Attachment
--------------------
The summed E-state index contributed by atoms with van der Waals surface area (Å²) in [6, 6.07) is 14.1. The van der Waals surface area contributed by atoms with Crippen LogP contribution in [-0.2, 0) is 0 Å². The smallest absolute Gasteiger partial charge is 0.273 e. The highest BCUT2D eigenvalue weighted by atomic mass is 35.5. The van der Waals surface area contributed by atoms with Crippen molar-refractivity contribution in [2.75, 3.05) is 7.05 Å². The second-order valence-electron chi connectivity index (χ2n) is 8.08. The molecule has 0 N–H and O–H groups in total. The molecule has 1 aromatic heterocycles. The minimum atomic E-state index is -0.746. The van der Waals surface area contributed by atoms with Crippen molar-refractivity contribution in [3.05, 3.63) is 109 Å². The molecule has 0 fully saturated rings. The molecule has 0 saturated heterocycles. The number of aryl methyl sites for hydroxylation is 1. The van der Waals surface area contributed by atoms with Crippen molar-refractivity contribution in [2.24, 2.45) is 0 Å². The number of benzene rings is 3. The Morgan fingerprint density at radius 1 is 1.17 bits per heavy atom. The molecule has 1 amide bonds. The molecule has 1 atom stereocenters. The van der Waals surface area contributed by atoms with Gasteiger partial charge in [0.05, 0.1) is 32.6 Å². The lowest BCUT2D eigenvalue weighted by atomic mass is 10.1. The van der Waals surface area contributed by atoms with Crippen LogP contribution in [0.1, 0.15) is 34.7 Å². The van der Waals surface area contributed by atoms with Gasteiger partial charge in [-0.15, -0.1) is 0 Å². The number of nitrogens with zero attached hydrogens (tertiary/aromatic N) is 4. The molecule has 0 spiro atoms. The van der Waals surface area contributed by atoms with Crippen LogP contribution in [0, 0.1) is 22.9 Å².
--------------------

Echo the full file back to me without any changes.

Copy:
The summed E-state index contributed by atoms with van der Waals surface area (Å²) in [6, 6.07) is 14.1. The van der Waals surface area contributed by atoms with Crippen LogP contribution in [-0.2, 0) is 0 Å². The smallest absolute Gasteiger partial charge is 0.273 e. The highest BCUT2D eigenvalue weighted by atomic mass is 35.5. The van der Waals surface area contributed by atoms with Crippen molar-refractivity contribution in [2.75, 3.05) is 7.05 Å². The second-order valence-electron chi connectivity index (χ2n) is 8.08. The molecule has 0 N–H and O–H groups in total. The molecule has 1 aromatic heterocycles. The minimum atomic E-state index is -0.746. The van der Waals surface area contributed by atoms with Crippen molar-refractivity contribution in [3.05, 3.63) is 109 Å². The molecule has 0 fully saturated rings. The molecule has 0 saturated heterocycles. The number of aryl methyl sites for hydroxylation is 1. The van der Waals surface area contributed by atoms with Crippen molar-refractivity contribution in [2.24, 2.45) is 0 Å². The number of benzene rings is 3. The Morgan fingerprint density at radius 1 is 1.17 bits per heavy atom. The molecule has 1 amide bonds. The molecule has 1 atom stereocenters. The van der Waals surface area contributed by atoms with Gasteiger partial charge in [0.05, 0.1) is 32.6 Å². The lowest BCUT2D eigenvalue weighted by atomic mass is 10.1. The van der Waals surface area contributed by atoms with Crippen LogP contribution in [0.1, 0.15) is 34.7 Å². The van der Waals surface area contributed by atoms with Gasteiger partial charge in [-0.15, -0.1) is 0 Å². The number of nitrogens with zero attached hydrogens (tertiary/aromatic N) is 4. The molecule has 0 spiro atoms. The van der Waals surface area contributed by atoms with Crippen LogP contribution in [0, 0.1) is 22.9 Å².